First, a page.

But are we done? Haha, of course not. If you try out the forms you’ll see they result in error pages. Why? We need to tell Django where to redirect our user after they log in and sign up.

Error page

Redirects

The setting for redirects is, not surprisingly, in our settings.py file. Here are the two lines to add:

# emaillogin_project/settings.py
LOGIN_REDIRECT_URL = 'home'
ACCOUNT_LOGOUT_REDIRECT_URL = 'home'

Both reference a template with the named URL of home so we’ll need to create that homepage now.

Homepage

I like to create a dedicated pages app for all static pages in my Django projects. Let’s blast through that quickly which means also adding a new template, view, and url. Here we go…make sure to stop the local server with Control+c.

(code) $ python manage.py startapp pages

Add the new pages app to our INSTALLED_APPS.

# emaillogin_project/settings.py
INSTALLED_APPS = [
    'django.contrib.admin',
    'django.contrib.auth',
    'django.contrib.contenttypes',
    'django.contrib.sessions',
    'django.contrib.messages',
    'django.contrib.staticfiles',
    'django.contrib.sites',

    # 3rd party
    'allauth',
    'allauth.account',
    'allauth.socialaccount',

    # Local
    'users.apps.UsersConfig',
    'pages.apps.PagesConfig', # new
]

Add it to our emaillogin_project/urls.py file.

# emaillogin_project/urls.py
from django.contrib import admin
from django.urls import path, include

urlpatterns = [
    path('admin/', admin.site.urls),
    path('accounts/', include('allauth.urls')),
    path('', include('pages.urls')), # new
]

Update the views file for it.

# pages/views.py
from django.views.generic import TemplateView


class HomePageView(TemplateView):
    template_name = 'home.html'

Then make a new pages/urls.py file and fill it in like so:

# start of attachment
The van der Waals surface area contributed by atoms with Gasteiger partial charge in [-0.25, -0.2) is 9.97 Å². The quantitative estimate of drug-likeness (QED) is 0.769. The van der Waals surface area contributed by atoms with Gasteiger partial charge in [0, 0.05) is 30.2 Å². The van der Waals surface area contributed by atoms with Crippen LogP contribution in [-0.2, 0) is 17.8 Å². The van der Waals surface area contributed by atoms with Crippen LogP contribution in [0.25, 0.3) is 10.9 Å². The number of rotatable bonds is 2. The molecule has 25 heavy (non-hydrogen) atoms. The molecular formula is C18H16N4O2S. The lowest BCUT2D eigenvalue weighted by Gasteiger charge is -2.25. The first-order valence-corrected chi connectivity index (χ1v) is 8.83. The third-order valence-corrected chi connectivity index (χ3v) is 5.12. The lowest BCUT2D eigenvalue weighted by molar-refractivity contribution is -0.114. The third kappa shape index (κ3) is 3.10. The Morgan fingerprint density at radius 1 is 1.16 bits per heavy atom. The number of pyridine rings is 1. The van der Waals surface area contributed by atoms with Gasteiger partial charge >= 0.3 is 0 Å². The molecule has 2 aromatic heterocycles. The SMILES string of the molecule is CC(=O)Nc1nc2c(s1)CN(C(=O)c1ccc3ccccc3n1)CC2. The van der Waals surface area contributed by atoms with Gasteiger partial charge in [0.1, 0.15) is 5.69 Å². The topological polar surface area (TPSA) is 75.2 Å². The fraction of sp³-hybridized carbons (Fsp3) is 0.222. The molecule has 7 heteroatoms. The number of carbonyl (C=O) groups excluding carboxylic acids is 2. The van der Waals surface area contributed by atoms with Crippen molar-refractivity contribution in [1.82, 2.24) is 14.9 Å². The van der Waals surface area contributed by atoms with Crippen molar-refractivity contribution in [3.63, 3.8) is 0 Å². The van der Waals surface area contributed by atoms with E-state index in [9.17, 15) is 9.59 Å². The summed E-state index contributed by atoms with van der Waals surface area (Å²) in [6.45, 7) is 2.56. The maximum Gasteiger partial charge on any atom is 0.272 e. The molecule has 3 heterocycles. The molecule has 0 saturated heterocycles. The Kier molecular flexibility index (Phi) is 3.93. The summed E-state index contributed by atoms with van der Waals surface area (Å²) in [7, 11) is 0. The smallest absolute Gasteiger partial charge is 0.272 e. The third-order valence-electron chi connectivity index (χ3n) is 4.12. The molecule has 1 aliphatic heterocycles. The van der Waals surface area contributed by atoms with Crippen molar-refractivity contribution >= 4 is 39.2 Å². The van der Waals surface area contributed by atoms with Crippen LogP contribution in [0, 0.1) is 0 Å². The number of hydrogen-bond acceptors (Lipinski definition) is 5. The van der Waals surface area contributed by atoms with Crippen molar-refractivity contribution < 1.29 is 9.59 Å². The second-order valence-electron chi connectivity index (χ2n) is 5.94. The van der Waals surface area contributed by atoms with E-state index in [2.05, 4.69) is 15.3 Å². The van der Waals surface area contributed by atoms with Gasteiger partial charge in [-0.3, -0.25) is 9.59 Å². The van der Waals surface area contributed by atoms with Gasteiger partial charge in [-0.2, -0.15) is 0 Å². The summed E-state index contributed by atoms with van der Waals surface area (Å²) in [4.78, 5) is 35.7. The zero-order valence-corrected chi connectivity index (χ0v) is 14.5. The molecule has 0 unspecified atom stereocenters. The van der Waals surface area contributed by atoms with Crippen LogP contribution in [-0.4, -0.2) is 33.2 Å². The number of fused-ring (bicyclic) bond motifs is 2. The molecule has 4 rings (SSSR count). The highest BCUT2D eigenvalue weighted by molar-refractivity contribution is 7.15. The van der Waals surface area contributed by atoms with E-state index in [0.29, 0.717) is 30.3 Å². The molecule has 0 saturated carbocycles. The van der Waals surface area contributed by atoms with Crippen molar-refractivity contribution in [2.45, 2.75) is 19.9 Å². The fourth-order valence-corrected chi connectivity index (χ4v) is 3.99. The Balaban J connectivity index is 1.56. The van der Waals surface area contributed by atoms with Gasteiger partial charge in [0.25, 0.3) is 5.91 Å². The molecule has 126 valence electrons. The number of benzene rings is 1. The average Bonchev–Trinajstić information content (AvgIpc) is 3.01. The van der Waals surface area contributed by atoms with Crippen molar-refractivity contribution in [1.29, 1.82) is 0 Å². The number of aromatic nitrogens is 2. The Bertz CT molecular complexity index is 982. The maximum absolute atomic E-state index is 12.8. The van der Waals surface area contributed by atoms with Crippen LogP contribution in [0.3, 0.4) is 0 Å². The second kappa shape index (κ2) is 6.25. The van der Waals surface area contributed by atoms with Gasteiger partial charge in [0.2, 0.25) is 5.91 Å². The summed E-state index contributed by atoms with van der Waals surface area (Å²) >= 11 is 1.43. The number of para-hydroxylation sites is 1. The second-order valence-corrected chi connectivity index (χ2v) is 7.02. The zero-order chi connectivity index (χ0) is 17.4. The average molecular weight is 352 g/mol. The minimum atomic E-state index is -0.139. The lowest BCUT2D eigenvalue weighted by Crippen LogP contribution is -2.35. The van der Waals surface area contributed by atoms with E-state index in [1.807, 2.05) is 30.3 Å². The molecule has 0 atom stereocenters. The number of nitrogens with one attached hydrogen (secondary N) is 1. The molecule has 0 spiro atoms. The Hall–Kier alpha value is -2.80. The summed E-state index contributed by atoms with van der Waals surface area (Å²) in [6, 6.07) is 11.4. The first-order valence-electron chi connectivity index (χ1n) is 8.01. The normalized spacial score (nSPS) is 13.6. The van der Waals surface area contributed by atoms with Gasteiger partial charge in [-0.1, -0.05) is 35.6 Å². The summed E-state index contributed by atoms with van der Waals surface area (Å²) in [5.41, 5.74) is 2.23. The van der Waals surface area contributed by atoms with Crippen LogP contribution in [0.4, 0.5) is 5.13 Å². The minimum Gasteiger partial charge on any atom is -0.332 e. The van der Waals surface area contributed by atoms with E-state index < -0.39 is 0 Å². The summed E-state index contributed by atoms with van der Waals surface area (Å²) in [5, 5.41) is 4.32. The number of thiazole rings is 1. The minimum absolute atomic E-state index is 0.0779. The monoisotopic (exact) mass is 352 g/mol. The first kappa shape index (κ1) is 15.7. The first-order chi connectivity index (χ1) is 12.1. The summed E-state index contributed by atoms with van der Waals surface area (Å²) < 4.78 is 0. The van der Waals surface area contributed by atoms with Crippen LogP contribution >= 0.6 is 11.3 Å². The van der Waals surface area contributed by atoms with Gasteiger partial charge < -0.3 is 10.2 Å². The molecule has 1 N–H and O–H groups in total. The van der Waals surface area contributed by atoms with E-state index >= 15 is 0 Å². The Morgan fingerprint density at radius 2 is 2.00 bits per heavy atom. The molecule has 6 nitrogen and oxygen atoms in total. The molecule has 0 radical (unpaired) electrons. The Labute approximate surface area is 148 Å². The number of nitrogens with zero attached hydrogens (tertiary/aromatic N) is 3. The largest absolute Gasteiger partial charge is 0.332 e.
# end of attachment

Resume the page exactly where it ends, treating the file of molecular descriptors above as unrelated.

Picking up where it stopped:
# pages/urls.py
from django.urls import path

from .views import HomePageView

urlpatterns = [
    path('', HomePageView.as_view(), name='home'),
]

Now we can make our homepage template which will tell us if a user is logged in or not and provide helpful links.

Create the templates/home.html file and add some basic logic for if the user is logged in or not. Be careful not to put this within the templates/account directory, this is just in templates itself.

<!-- templates/home.html -->
{% if user.is_authenticated %}
  Hi {{ user.email }}!
  <p><a href="{% url 'account_logout' %}">Log Out</a></p>
{% else %}
  <p>You are not logged in</p>
  <a href="{% url 'account_login' %}">Log In</a> |
  <a href="{% url 'account_signup' %}">Sign Up</a>
{% endif %}

Phew! Done. Make sure you are logged out which you can confirm by heading over quickly to the Django admin http://127.0.0.1:8000/admin. The “Log out” link is in the upper right corner.

Test it all out

Now go to our snazzy new homepage at http://127.0.0.1:8000/.

Homepage

If you click on “Log in” and use your superuser account it will redirect back to the homepage. Here’s what mine looks like.

Homepage logged in

Now click on the “Log out” link and then try the “Sign up” link. I’ve created a new user account called testuser@email.com. Upon signing up I’m redirected back to the homepage.

Homepage logged in with testuser

Next Steps

If you’d like to see a more full-featured Django starter project, check out DjangoX which includes even more goodies.

And if you want a fuller, proper explanation of all the magic described in this article please check out my forthcoming Django for Professionals book which will delve into this as well as using Docker, PostgreSQL, and a whole host of more advanced Django topics.




Interested in learning more Django? I’ve written 3 books!